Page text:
so automatic, you didn't have to turn a dial or push buttons, you would
just speak the number you wanted into the mouthpiece and the connection
would be made. :-)
 
> For that matter, when you make a toll call from a payphone, how does the long
> distance company know that it's a payphone? Special trunks? Special bits in
> ANI messages? Only AT&T does anything interesting with direct dialed calls
> from payphones, but the other LD companies at least know to block them.
 
With ESS offices, the programming takes care of handling special needs for
a given line. It is reasonably simple to prevent charging LD calls to
a given line, no matter which company you use for LD. The same basic
technique that gives you 1+ dialing to your LD company can control how the
calls are accepted from a pay phone.
-----------------------------------------------------------------------------
Bob Maxwell	AT&T DP&CT	     |	All standard (and most non_standard)
Maitland, FL	ihnp4!ablnc!maxwell  |  disclaimers apply.
-----------------------------------------------------------------------------

------------------------------

Date: 12 Jan 88 06:43:03 GMT
From: imagen!atari!portal!cup.portal.com!Patrick_A_Townson@ucbvax.Berkeley.EDU
Organization: The Portal System (TM)
Subject: Re: Enterprise Numbers and other funny phone numbers

Perlman points out a method of detecting coin service which is correct.
If in fact the receiving number is coin; and if the caller insists on
making the call collect, and provided some fool on the receiving end
agrees to accept the collect call then he has to deposit the money as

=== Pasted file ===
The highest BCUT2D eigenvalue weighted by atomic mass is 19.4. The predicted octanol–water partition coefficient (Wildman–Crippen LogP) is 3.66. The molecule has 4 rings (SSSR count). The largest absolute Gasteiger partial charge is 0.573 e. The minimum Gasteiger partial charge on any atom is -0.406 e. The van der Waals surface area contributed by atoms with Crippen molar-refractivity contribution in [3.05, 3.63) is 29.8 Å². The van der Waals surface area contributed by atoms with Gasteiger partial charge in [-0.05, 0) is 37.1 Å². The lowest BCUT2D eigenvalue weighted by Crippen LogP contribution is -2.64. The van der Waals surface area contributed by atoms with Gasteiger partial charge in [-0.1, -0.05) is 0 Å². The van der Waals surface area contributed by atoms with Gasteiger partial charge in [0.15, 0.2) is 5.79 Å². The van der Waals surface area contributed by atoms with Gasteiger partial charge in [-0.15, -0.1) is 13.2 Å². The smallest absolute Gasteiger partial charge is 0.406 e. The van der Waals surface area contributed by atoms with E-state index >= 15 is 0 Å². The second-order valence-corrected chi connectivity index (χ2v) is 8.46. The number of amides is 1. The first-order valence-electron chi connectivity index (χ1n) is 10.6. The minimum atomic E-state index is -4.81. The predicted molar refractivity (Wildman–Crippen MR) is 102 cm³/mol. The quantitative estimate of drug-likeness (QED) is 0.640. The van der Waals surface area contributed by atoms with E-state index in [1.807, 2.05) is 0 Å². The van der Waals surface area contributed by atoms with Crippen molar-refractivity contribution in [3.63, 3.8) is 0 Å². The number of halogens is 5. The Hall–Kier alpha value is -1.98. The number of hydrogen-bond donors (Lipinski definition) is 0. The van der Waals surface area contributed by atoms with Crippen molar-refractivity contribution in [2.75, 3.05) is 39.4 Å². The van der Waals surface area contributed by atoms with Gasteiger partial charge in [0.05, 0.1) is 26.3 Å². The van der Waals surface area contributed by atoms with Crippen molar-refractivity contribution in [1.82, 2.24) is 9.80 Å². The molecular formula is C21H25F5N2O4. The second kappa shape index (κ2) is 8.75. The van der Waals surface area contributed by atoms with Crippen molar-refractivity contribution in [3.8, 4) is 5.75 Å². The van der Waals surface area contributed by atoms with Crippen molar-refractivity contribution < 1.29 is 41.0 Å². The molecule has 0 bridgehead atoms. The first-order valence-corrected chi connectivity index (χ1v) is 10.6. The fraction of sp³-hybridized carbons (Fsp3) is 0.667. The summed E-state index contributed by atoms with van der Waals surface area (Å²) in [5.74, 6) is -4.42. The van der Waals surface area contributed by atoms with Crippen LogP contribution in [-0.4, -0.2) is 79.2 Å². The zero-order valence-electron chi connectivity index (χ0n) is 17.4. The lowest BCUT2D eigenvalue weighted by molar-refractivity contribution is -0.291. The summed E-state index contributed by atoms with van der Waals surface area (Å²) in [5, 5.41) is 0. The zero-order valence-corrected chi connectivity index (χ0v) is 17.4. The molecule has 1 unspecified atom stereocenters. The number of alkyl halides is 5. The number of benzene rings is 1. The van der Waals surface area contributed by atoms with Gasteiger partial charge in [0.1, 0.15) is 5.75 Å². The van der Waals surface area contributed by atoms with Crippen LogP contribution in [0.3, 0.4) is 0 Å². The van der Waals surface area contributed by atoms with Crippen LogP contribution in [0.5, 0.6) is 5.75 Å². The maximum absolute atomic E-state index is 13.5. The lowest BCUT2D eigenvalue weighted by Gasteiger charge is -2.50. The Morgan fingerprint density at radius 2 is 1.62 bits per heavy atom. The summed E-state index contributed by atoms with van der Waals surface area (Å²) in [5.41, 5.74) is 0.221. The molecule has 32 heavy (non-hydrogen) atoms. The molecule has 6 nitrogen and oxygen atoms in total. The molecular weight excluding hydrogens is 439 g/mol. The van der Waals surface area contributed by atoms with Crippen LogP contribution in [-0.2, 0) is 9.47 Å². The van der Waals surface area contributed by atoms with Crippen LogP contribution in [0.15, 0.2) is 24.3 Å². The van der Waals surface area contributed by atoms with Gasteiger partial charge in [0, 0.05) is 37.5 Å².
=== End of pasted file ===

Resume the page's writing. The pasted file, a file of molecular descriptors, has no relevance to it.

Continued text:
if he were making the call. The only problem is, the distant operator cannot
supervise the collection properly. The operator tells called party to hang
up and wait a minute....she calls inward in the city in particular, and
asks for assistance from a local operator <in that town> in manipulating
the coin collection table; assistance in dumping the coins in the box,
collecting for overtime, etc. The local operator calls the coin box, gets
the money and connects the parties.

Does anyone on here remember when coin phones had <three slots> on the top
for nickles, dimes and quarters AND had no trap door on the coin return AND
had regular -- not armored -- cable to the handset?

As little kids we rarely paid for calls. We either applied ground to
the line through a tiny pin hole in the handset cord (which we put there,
of course) or we used a coat hanger bent in a funny way which we stuck
up the coin return. We would deposit the money which fell on the table
inside. The process was the operator would apply the tip and ring one
way to throw the table and toss the money in the box or would apply it
in reverse to throw the table in the direction of the return slot, to
give the money back if there was no answer, etc.

To make long distance calls, we would use the same quarter(s) over and
over. The operator would ask for two dollars -- in would go two or three
quarters (clung clung clung)...."just a minute operator, I am looking for
more change!..."and that coat hanger would go up the return slot and
trip the table, sending our quarters down the chute and back to us....
"Ok operator, here is the rest of the money...." and if we were fast
enough, or the operator was not suspicious, the coat hanger could be
used to retrieve the three quarters <a second time>...some operators
immediatly collected when there was an answer, especially if they
suspected hanky panky on the other end...some would not wait for the
full collection, but grab the coins as they came in, hitting that
ring key over and over knowing the brat-child on the other end of the
line had been thwarted in the process....

Some of the older exchanges in downtown Chicago years ago had to have the
assistance of a special "trunk operator" to return the money if a call
was not complete. Your operator would give up on completing the call and
tell you to hold on...after a few seconds and a click, someone would answer
"Wabash trunking"....and your operator would say something like "return on
circuit 5096"....and the phone would clatter and your coins would fall
back out to you. And there was also (downtown) the Franklin Coin Central
Office which handled nothing but pay phones in the downtown area.